A natural leader


Stephen Fleming, the most capped Kiwi at Test and one-day level, closed his international career and, according to one of his former employers, he will leave a hole that his country will find difficult to fill, writes Paul Weaver.

New Zealand have been warned just what they will be missing when they tour England without their former captain Stephen Fleming, who bowed out of Test cricket. Fleming, the most capped Kiwi at Test and one-day level, closed his international career against England in Napier and, according to one of his former employers, he will leave a hole that his country will find difficult to fill.

"When you assess Stephen you're not just talking about his value as a player, though, as everyone knows, he is a fine batsman and a terrific slip fielder," said Derek Brewer, the chief executive of Nottinghamshire whom Fleming captained to the County Championship in 2005, their first since 1987. "But he also brings an intellectual and tactical quality to any team he plays for. I had the pleasure of working with him for three years at Trent Bridge and in that time, of course, he led us to the title."

Fleming had intended to tour England but after being controversially replaced as the captain he opted to earn some career-twilight money playing Twenty20 cricket in the Indian Premier League.

Brewer added: "As a player, Stephen was particularly good in the one-day competitions, though it was a double century he scored against Derbyshire in the championship last season which comes most easily to mind for me. But he gave you so much more. He had a particular impact with the younger players. He was a leader and he offered so much insight into not only the game but other players."

FLEMING SCORED 66 against England in Napier in his final Test innings, to nudge his career average over 40 (he needed 54 runs). Averaging 40 in Test cricket is still a benchmark but does not quite have the value it once did. Fleming's conversion rate - he scored 44 fifties but only nine centuries - is a disappointment but he has still scored more Test runs than any New Zealander and his wicket would have been prized in England this season.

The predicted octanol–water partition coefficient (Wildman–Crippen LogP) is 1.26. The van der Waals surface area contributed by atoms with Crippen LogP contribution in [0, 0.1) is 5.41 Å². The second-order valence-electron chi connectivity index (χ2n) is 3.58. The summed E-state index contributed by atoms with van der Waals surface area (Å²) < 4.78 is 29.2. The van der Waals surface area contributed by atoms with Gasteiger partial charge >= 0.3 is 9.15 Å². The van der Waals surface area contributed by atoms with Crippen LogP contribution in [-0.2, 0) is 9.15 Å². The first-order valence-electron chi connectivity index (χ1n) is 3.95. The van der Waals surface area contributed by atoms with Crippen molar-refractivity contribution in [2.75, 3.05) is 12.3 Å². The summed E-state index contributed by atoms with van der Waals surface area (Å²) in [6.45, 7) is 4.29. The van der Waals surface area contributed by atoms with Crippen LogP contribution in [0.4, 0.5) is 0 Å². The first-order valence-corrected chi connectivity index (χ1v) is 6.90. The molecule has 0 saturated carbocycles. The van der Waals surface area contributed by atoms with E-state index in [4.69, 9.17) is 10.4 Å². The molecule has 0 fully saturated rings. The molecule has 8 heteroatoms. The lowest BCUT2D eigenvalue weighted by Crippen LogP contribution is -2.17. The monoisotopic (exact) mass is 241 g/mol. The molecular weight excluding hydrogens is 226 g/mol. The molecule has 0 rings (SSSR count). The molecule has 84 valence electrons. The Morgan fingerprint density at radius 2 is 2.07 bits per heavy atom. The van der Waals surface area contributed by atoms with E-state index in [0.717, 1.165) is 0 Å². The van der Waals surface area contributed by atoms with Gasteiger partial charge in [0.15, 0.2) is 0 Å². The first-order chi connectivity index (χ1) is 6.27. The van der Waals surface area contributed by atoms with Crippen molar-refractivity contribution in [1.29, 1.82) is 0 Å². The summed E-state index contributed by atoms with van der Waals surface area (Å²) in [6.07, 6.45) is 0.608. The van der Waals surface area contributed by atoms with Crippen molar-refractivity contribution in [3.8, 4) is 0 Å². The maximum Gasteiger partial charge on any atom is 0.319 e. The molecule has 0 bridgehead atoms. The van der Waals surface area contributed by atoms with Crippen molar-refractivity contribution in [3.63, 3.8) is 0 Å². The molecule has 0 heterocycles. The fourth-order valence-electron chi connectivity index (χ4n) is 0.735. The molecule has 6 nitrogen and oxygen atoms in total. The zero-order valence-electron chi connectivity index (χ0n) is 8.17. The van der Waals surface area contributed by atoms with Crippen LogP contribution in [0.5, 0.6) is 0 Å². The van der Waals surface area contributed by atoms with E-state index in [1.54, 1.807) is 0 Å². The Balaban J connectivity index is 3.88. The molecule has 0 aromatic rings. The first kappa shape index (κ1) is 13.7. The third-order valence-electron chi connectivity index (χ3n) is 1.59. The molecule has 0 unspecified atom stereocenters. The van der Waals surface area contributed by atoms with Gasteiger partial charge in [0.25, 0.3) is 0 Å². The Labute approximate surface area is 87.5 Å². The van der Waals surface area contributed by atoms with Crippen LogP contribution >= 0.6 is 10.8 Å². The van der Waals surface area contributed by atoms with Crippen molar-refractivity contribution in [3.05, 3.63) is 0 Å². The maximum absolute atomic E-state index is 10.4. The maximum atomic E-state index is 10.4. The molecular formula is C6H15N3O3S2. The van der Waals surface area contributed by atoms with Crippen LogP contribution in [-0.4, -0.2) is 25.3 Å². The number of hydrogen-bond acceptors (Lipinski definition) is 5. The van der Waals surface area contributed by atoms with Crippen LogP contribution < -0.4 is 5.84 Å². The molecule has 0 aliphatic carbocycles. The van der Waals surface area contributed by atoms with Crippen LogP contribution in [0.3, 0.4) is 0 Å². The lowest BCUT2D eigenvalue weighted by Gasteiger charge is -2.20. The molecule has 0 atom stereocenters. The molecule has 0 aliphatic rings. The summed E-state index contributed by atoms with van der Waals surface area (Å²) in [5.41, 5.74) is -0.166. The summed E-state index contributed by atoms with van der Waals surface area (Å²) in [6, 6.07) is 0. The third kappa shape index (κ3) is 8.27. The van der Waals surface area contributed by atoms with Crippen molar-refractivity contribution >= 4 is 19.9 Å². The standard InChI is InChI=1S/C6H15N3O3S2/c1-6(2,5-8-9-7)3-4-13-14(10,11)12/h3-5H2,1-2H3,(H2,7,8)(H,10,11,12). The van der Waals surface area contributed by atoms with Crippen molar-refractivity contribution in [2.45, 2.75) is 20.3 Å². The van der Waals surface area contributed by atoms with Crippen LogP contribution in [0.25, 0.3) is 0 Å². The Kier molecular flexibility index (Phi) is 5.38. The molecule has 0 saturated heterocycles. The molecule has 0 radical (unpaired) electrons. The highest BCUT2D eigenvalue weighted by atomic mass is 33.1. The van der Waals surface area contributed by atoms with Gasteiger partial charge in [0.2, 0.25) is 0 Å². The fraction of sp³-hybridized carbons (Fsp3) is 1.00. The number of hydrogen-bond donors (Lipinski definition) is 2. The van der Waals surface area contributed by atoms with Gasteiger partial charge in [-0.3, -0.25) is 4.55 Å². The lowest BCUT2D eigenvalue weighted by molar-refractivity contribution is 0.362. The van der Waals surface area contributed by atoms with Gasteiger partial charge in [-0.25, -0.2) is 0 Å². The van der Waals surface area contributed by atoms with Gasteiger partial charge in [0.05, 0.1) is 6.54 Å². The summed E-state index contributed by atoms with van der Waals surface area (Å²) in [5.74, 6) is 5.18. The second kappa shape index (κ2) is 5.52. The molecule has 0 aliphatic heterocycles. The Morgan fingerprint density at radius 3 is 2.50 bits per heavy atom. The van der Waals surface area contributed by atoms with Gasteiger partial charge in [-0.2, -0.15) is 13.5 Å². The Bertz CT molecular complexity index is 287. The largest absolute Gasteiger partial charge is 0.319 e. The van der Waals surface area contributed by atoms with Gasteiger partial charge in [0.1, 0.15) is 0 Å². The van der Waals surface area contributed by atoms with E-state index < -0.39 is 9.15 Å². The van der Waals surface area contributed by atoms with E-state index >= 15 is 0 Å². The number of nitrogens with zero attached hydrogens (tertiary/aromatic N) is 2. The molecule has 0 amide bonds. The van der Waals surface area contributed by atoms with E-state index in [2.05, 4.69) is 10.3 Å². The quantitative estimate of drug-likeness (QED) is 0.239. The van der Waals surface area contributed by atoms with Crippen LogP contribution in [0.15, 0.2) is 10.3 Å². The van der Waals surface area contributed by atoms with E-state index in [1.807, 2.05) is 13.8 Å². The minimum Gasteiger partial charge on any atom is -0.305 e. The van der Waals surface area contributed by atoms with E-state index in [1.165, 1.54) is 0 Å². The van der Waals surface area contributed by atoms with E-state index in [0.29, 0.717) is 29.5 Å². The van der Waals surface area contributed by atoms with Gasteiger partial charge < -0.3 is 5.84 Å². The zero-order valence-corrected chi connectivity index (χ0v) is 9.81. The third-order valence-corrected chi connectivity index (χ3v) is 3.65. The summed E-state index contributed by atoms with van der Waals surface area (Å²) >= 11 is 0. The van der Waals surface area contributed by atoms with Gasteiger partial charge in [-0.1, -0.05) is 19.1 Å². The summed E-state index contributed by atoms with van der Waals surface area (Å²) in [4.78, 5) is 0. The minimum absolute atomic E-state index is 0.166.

After brief stops at Middlesex and Yorkshire, Fleming played most of his county cricket (2005-07) at Trent Bridge, where he was also the captain. Mick Newell, Nottinghamshire's director of cricket, said: "I remember when we signed him. He didn't want to mess around as some do. He wanted to know if we were serious about winning things and about the other players there. He was such a good captain you would play him just for that, although we were very happy with his runs return. Players respected his leadership, as they did Clive Rice before him."

FLEMING'S IMPACT WAS immediate as the county claimed their fifth championship. "He had this intellectual approach, was tactically strong and always talking about the game. He got bored with formulaic 50-over cricket but loved the challenge of the longer game and Twenty20 cricket," added Newell. "He was also a tremendous slipper, with huge hands. As a tall batsman he would hit length balls down the ground, where others would be going on to the back foot, and he also played a number of unusual shots, like the way he would flick a straight ball over backward square-leg."

THE FORMER ENGLAND all-rounder Mark Ealham, who played alongside Fleming at Trent Bridge, added: "He told me he was going to come to England with New Zealand in the summer but then the IPL came calling and I think he got a bit of a sniff of doing commentary, too. With a child on the way it probably wasn't a difficult decision. We all love playing the game but some people forget the travel and fitness demands as well as the time away from the family. It gets harder. I know he was feeling his body a bit and you can't swing a leg at the level he's used to. As a batsman he could be ungainly at times. But on his day he was very graceful and a good hitter on the up. He was a natural leader, too. He had a bit of an aura about him. He was good at man management and had a great sense of humour, too."

Factfile Tests: 111; Runs: 7,172; Ave: 40.06.

Test debut v India, March 1994. Scored 16 and 92.

Highest Test score: 274* v Sri Lanka, April 2003, Colombo.

ODIs: 280; Runs: 8,037; Ave: 32.40.

ODI debut v India, Napier, March 1994. Scored 90.

Highest ODI score: 134* v South Africa, February 2003, Johannesburg.

Second on all-time Test catches list with 171, Mark Waugh has 181.

New Zealand’s most capped Test player, 25 ahead of Richard Hadlee;

New Zealand’s most capped ODI player, 29 ahead of Chris Harris.

Captained the Kiwis in 80 Tests, winning 28; captain in 218 ODIs, winning 98.